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This is my telling of the Orphic version of Dionysus’ birth.

Baucis and Philemon

In the ancient hills of Phrygia, there lives an ancient oak intertwined with an ancient linden tree. A low wall encircles the two. Locals come and travelers too, to visit and to rest. Some come make offerings, a pilgrimage of love.
The surrounding land, now marsh, gives sanctuary to the water birds of the region, the loon, the coot, the great blue heron. It was once fertile farmland, till one day, Zeus, with his wily son Hermes came to earth as travelers, strangers seeking respite.
They knocked upon 500 doors, but at each, they were turned away, until they came to one humble home, the cottage of an aged couple, dear Baucis and Philemon. She and He had lived here many years and growing old together found peace of mind in one another’s company. They were not concerned with wealth or poverty but lived each day with hearts quite full of love.
And so it comes as no surprise that when the travelers inquired at their gate, the couple bade them enter and set about to make the strangers comfortable. He pulled up chairs and she the cushions. And as she worked to stoke the fire, he went out back to gather greens and produce from their garden plot.
And as she fed the embers with twigs and sticks, and breathed new life into the hearth, the aged couple chatted cordially to pass the time and sooth their hungry guests. Soon  the food was cooked.
The meal was spread – a humble wine, some cheese and bread – now cabbages and hearty roots and just a bit of precious meat. And as a second course they served their best, some nuts and plums and fruits in season. And in the center was a honeycomb, fresh and sweet and golden. To this they added liveliness, the cheer of hospitality.
And as they moved to offer more, the couple noticed something odd. The wine stood full despite the pours. It seemed to fill up magically. So Baucis and Philemon, they raised their faces to the sky and set their palms in prayer. Sincerely they apologized for their humble fare. They recognized divinity and set to kill their only goose as offering to their godly guests.
But the goose was quick, the couple old. The goose quickly won the chase. He jumped into the lap of Gods who said, “You shall not kill the goose tonight.” “And for your generosity, please come with us, for you shall live beyond catastrophe.”
And so the couple aged and frail, they climbed beside the Gods and up the mountain slope were led. Looking back they saw indeed, the town’s land was submerged. Flooded and now lost to them were all those who previously denied the gods.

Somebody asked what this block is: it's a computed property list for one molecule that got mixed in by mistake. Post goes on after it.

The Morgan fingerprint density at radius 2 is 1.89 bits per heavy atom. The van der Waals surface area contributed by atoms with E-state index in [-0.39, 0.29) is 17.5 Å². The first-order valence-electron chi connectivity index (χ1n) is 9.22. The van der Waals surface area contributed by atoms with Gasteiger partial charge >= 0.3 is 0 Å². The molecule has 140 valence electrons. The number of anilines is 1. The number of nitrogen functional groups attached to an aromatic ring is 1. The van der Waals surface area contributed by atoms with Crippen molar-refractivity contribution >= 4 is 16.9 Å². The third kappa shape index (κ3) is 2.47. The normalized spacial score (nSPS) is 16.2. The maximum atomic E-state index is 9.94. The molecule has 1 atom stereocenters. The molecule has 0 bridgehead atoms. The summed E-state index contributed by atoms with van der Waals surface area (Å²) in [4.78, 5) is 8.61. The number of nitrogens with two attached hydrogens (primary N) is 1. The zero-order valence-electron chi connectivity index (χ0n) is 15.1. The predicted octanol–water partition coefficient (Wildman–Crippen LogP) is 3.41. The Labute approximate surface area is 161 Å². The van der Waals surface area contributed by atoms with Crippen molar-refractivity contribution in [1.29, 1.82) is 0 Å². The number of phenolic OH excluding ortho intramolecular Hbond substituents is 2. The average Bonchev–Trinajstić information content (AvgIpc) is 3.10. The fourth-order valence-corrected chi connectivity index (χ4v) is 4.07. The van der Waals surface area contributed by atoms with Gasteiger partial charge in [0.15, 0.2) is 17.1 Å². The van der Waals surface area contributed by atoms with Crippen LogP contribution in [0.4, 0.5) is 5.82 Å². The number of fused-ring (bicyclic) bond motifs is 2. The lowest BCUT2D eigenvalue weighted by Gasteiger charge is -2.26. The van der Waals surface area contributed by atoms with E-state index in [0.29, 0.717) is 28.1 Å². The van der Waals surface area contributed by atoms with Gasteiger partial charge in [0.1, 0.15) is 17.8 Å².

And as they watched and grieved the dead, they saw their cottage small, change into a temple, transformed before their eyes. Rough hew timbers change to marble. The thatched roof glowed with gold. The once dirt floor was marble now, great pillars in the hall.
A temple stood where once their home. Zeus turned towards these two. “Dear Grandmother and Grandfather, if you could have one wish…”
They looked into each others eyes and knew what they would ask. They spoke as if one voice they shared. “We wish to serve the Gods, my Lords, to tend what is now a shrine. And since we live as one right now, a life in peace and harmony, we’d like to pass in kind. No separate deaths, we’d ask of you, but two as if we’re one.” “I’d ask him not to bury me.” “Nor she to tend my grave.” And so the Gods did make it pass. What was asked they gave.
The couple lived for many years within their temple home, until one day their wish fulfilled outside the temple door. They stood and watched each other grow green with leafy bows, over smile and eye their bark did grow as each bid their love fair well.
Now ancient oak and linden tree, forever in embrace, create a temple of their own, the guardians of that place. We could look with mortal eyes or see with eyes of grace, for those to whom the Gods have blessed are the spirits of that place. They give their shade to travelers and comfort to the wind. Let all who visit know its true, this love beyond all end. 

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Notes:

Adapted telling from Ovid’s Metamorphoses, book VIII. I have chosen to use the Greek names for the Gods, although Ovid told the tale in Roman tradition where Zues and Hermes are known as Juno and Mercury.

Sources:

Mandelbaum, Allen Translator (1993). The Metamorphoses of Ovid. San Diego: Harcourt Brace & Company. pp. 273-277.

Longley, Michael. (1994). “Baucis and Philemon.” In Hofmann, M. and Lasdun, J. (1994) After Ovid: New Metamorphoses. New York: Noonday Press. p. 194.